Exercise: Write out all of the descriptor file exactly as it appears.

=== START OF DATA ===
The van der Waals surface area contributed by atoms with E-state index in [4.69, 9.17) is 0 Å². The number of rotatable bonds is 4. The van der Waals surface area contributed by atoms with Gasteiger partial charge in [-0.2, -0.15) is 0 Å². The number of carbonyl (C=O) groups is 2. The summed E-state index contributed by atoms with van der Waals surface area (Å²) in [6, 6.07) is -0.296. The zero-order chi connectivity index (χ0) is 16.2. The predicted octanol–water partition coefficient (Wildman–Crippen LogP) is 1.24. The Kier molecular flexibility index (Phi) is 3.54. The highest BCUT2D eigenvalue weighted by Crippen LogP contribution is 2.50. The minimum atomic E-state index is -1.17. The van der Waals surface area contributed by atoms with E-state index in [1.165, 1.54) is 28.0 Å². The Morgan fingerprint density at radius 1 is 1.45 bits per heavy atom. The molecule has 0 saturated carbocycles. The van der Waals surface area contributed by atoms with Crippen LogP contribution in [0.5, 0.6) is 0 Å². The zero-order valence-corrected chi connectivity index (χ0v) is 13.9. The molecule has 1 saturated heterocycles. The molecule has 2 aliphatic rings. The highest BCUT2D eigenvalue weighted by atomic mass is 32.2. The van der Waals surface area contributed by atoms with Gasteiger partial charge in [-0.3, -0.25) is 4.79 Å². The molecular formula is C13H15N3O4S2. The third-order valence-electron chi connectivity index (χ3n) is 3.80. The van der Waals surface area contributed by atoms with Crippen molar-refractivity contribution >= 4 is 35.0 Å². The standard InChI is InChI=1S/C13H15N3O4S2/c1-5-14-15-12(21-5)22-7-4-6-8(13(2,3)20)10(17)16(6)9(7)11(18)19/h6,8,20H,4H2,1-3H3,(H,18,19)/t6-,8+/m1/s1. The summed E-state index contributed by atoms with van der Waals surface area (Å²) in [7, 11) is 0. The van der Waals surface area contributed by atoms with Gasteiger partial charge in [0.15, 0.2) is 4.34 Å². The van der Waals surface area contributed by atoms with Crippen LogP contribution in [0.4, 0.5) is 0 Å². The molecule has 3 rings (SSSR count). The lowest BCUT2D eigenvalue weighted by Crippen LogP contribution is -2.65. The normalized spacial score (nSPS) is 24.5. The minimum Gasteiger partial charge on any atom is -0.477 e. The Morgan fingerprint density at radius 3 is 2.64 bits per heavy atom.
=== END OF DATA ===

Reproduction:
The van der Waals surface area contributed by atoms with E-state index in [4.69, 9.17) is 0 Å². The number of rotatable bonds is 4. The van der Waals surface area contributed by atoms with Gasteiger partial charge in [-0.2, -0.15) is 0 Å². The number of carbonyl (C=O) groups is 2. The summed E-state index contributed by atoms with van der Waals surface area (Å²) in [6, 6.07) is -0.296. The zero-order chi connectivity index (χ0) is 16.2. The predicted octanol–water partition coefficient (Wildman–Crippen LogP) is 1.24. The Kier molecular flexibility index (Phi) is 3.54. The highest BCUT2D eigenvalue weighted by Crippen LogP contribution is 2.50. The minimum atomic E-state index is -1.17. The van der Waals surface area contributed by atoms with E-state index in [1.165, 1.54) is 28.0 Å². The Morgan fingerprint density at radius 1 is 1.45 bits per heavy atom. The molecule has 0 saturated carbocycles. The van der Waals surface area contributed by atoms with Crippen LogP contribution in [0.5, 0.6) is 0 Å². The zero-order valence-corrected chi connectivity index (χ0v) is 13.9. The molecule has 1 saturated heterocycles. The molecule has 2 aliphatic rings. The highest BCUT2D eigenvalue weighted by atomic mass is 32.2. The van der Waals surface area contributed by atoms with Gasteiger partial charge in [-0.3, -0.25) is 4.79 Å². The molecular formula is C13H15N3O4S2. The third-order valence-electron chi connectivity index (χ3n) is 3.80. The van der Waals surface area contributed by atoms with Crippen molar-refractivity contribution >= 4 is 35.0 Å². The standard InChI is InChI=1S/C13H15N3O4S2/c1-5-14-15-12(21-5)22-7-4-6-8(13(2,3)20)10(17)16(6)9(7)11(18)19/h6,8,20H,4H2,1-3H3,(H,18,19)/t6-,8+/m1/s1. The summed E-state index contributed by atoms with van der Waals surface area (Å²) in [7, 11) is 0. The van der Waals surface area contributed by atoms with Gasteiger partial charge in [0.15, 0.2) is 4.34 Å². The van der Waals surface area contributed by atoms with Crippen LogP contribution in [0.4, 0.5) is 0 Å². The molecule has 3 rings (SSSR count). The lowest BCUT2D eigenvalue weighted by Crippen LogP contribution is -2.65. The normalized spacial score (nSPS) is 24.5. The minimum Gasteiger partial charge on any atom is -0.477 e. The Morgan fingerprint density at radius 3 is 2.64 bits per heavy atom.